Roughly a decade after insurance carriers began adding customers' credit scores to the stew of statistics used to set premiums for auto and homeowner's coverage, negative reaction and feedback appears to be waning.Opponents still contend that credit scoring tends to raise premiums overall, that it doesn't correlate directly with risk and that it may serve as a proxy for racial and ethnic discrimination, because some minority groups have lower incomes and are more likely to have credit problems.

But the insurance industry maintains that the majority of customers-though an admittedly narrow majority-saves money thanks to credit scoring. They argue that the way consumers manage credit is a reliable indicator of responsibility and, consequently, of habits less likely to result in claims. Moreover, they point out that credit ratings are just one of many factors carriers consider when they set rates and that credit histories are blind to race and ethnicity.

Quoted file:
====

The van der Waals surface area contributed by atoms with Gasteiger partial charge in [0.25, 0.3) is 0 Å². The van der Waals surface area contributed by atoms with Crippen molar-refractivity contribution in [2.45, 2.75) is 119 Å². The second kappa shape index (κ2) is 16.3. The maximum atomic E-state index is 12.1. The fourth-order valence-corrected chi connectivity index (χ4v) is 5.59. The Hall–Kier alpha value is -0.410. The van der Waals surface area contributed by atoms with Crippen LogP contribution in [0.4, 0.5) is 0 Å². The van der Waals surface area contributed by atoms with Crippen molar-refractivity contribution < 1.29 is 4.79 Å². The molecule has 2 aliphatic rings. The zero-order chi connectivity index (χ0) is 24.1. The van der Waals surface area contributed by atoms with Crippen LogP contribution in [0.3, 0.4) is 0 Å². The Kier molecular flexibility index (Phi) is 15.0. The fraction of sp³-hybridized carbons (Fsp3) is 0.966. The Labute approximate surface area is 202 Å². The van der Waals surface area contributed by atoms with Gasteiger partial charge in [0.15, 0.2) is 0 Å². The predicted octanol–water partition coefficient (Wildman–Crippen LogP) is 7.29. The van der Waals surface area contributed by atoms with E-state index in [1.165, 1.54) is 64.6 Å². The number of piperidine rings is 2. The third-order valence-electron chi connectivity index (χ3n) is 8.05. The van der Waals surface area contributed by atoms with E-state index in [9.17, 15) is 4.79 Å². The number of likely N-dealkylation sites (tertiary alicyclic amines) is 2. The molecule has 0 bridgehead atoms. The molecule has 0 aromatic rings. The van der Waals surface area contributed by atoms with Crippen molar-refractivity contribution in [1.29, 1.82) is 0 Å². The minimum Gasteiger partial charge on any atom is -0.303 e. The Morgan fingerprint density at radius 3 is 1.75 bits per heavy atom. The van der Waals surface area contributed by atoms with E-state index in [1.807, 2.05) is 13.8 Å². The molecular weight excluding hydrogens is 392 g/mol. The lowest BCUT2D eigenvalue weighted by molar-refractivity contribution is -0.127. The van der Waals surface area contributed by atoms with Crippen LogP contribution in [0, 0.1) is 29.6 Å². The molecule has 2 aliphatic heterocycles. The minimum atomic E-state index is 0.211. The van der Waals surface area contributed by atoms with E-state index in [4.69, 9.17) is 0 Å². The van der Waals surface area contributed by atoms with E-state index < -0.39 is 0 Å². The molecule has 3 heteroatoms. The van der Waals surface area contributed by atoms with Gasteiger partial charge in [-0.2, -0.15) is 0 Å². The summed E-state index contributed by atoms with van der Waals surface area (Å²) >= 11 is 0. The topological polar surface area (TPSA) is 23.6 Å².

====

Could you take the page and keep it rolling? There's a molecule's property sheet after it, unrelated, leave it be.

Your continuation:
"Increased use of credit information is a fact of life," says Claire Wilkinson, vice president of the Insurance Information Institute (III) in New York. "It's a proven, reliable indicator of performance in many trust-based relationships." Among insurers, she adds, studies show that lower credit scores are associated with higher relative loss ratios.

"Generally speaking, the legislative and regulatory activity regarding the use of credit scoring has decreased over the last couple of years," says Michael Forney, a spokesman for Allstate in Northbrook, Ill. "We believe this is due in large part to the NCOIL [National Conference of Insurance Legislators] model law on the use of credit information."

The NCOIL Model Act, introduced in November 2002, spells out protections against potential abuses of credit scoring. It requires insurers to re-rate customers with corrected credit reports, notify applicants that credit information is being used in setting rates and let customers know if their credit information results in an adverse action-a higher premium, for example, or denial of coverage. It also protects consumers' privacy. So far, about half the states have adopted the NCOIL model.